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Illustration of the layout of fluid delivery system and the grinding setup, where feed (f) and wheel rotation (v) are in opposite directions
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Optical profilometer surface map of a portion of a tested block, showing parallel grooves machined according to the parameters listed in Table 1
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Stereomicroscope image of a typical alloy deposit observed on the surface of the CBN grinding wheels tested in the water-based fluids
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(a) SEM image showing chip adhesion on the rake face and clearance face of a CBN grain (b) accompanying schematic to illustrate features in the image
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Images of serrated (shear-localized) morphology of the grinding chips obtained from the grinding fluid trials
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Intimate contact at the rake face of the abrasive grain, with a significant volume of material adhering to the clearance face
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Build-up at the rake face of the cutting CBN grain occurs as the deposit spreads across the clearance face of the abrasive and towards adjacent grains
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Trailing edge of the deposit is shown extended away from the clearance face, suspended rigidly above the wheel bond matrix. A grinding chip (circled) is observed protruding from this trailing edge.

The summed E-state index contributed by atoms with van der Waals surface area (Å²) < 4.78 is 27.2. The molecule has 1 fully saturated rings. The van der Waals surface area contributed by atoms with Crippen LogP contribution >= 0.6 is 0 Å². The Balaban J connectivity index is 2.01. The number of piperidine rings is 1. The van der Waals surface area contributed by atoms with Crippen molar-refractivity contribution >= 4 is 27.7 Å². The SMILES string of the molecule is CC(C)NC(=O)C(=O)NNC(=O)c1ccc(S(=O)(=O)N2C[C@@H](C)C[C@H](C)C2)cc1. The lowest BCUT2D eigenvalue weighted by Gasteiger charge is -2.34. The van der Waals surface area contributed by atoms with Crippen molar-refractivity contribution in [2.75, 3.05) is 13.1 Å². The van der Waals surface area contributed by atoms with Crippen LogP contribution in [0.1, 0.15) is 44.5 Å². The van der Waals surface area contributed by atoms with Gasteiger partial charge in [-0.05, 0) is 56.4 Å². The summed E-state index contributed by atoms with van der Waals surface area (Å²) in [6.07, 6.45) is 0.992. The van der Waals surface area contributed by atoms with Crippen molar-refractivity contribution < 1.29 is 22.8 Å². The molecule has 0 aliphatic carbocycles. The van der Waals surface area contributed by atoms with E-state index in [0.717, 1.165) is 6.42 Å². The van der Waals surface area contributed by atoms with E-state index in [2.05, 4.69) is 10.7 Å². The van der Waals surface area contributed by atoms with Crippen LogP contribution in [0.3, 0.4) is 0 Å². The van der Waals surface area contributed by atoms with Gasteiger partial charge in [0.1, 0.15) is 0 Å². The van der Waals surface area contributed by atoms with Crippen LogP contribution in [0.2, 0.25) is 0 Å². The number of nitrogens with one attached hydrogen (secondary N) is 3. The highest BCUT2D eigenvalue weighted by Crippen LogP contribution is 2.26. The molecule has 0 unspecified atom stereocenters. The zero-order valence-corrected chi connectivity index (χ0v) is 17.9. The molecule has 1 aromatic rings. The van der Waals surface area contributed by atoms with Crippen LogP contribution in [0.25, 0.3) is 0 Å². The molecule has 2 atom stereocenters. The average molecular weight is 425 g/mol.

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Adhering material flowing into the open space behind the cutting grain
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Deposit bulk is comprised of layered grinding chips adhering together to comprise the wheel loading mass
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As the deposit spreads to adjacent grains, adherence occurs on the top portion of the rake face. This represents the fraction of the CBN grain that is engaged in the material during chip formation.
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LOM view of cross-sectioned wheel deposits, showing retained presence of chip morphology in the deposit underbody. Deposit interaction with the bond matrix and lower-height abrasive grains is nominal; contact is primarily at the top portion of the CBN grain’s rake face (circled).
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Stereomicroscope image of a loosely connected series of wheel deposits on the grinding wheel surface, appearing as one continuous deposit
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(a) Schematic view (magnified) of three CBN grains and how they might be oriented on the grinding wheel surface, with (b) schematic of grinding chip formation
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Illustration of the mechanics of wheel loading: (a) chip adhesion on the rake face, (b) capping the clearance face of the grain, (c) material flow into the gap with adjacent grain, (d) bridging to the adjacent grain, (e) build-up on the rake face and adjacent grains, and (f) large deposit formation resulting in deteriorated wheel performance